5. Invariably, whatever definition you chose, popular participation by the people in their government is at the heart of any democratic government. In a representative democracy, otherwise known as popular Government, the legislature is the most immediate Institution. Although the President and the Vice President in the Nigerian system are popularly elected but they are elected to faithfully execute laws enacted by Parliament and where the Rule of law and due process holds sway, any attempt by the head of the Executive to operate outside the laws, is not only ultra varies but null and void. Also in the conduct of its affairs, the Legislature is more open and accessible to the people. It is truly a representative and democratic institution.

6. In Nigeria, the democratically elected Legislature is often at the receiving end of trigger happy soldiers, whenever they intervene to usher in military rule. Although most military regimes maintain some form of legislature, for example, the Supreme Military Council was the apex law making body for the Military regimes in Nigeria, it is nevertheless, often composed by the same persons running the executive. The normal democratically elected legislative structures are completely dismantled during military regimes. This has stunted the growth and efficacy of the legislative institution particularly in Nigeria. The Executive in the military era, actually resembles the Executive under a Presidential system of government but for the popular election of the Head of State. This is because the entire executive authority of the federation is vested in only one man, the President, who is enjoined to exercise that authority either by himself directly or through the Vice President, or Ministers appointed by him or officers in the public service of the Federation. See sections 5 and 148 of the Constitution. And by virtue of Section 130(2) of the Constitution, The President is not only the Head of State, but also the Chief Executive of the Federation and Commander-in-Chief of the Armed Forces of the Federation. All I am trying to demonstrate is that the executive branch is well established structurally and does not suffer the type of disruption encountered by the legislature under military rule. The Judiciary and its personnel and structures also remain virtually unchanged during military rule as we have experienced.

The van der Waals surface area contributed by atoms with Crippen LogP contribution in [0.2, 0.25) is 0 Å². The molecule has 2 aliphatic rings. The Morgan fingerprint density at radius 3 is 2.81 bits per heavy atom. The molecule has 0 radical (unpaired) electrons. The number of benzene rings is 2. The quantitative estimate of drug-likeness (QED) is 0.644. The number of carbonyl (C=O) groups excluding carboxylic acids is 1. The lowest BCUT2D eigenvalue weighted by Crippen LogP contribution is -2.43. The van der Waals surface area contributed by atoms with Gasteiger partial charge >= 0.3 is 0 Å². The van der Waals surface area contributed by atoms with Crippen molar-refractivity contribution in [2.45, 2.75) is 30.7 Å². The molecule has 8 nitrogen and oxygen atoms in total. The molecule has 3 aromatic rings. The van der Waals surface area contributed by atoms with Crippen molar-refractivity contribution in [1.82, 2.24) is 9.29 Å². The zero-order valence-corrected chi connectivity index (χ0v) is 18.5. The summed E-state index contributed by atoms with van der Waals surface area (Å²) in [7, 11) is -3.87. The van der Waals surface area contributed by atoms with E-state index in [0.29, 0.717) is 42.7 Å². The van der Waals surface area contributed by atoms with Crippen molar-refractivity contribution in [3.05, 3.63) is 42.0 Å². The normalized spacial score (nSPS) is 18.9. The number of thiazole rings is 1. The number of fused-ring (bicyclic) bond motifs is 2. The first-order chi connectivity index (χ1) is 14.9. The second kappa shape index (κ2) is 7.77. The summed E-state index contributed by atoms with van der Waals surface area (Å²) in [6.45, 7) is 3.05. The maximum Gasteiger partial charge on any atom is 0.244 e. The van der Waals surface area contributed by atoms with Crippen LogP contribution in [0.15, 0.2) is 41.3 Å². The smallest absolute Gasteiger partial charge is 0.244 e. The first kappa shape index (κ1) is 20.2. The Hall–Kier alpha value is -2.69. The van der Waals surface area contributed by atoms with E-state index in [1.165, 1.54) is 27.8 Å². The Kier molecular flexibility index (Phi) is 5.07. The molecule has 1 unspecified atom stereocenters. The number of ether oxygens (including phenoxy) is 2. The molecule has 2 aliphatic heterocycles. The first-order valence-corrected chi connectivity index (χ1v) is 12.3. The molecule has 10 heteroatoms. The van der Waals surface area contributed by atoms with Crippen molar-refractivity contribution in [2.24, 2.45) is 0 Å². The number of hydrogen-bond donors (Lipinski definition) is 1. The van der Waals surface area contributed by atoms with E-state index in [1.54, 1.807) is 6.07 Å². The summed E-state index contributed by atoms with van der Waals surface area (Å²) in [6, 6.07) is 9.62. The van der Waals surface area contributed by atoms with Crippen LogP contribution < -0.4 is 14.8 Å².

7. The role and achievements of the legislative branch since the return of civil democratic rule in 1999, should therefore be viewed within this context.

8. The legislature in Nigeria has played a very positive role towards electoral reforms and the quest for credible elections. It has used its legislative authority to stabilize the polity. It has always provided the required legal framework for the conduct of elections in Nigeria. It passed the 2002, 2006, 2010 Electoral Acts to aid conduct of elections. The Legislature led the charge in the amendment of the Constitution to usher in the Independence of INEC. Section 81(3) of the Constitution was amended to place INEC on the first line charge, thereby granting it relative financial autonomy. Appointment of Resident Electoral Commissioners which hitherto was the exclusive preserve of the President now must receive the consent of the Senate.

9. A notable constitutional amendment was also made to insulate INEC from the control of the President of the federation in running its affairs. Like any other independent body created under the Constitution, INEC had the power to issue rules “to regulate its own procedure or confer powers and impose duties on any officer or authority for the purpose of discharging its functions.” It required presidential approval to achieve that. The need for presidential approval was done away with by the constitutional amendment, which gave INEC absolute powers to regulate itself for the purpose of carrying out its functions.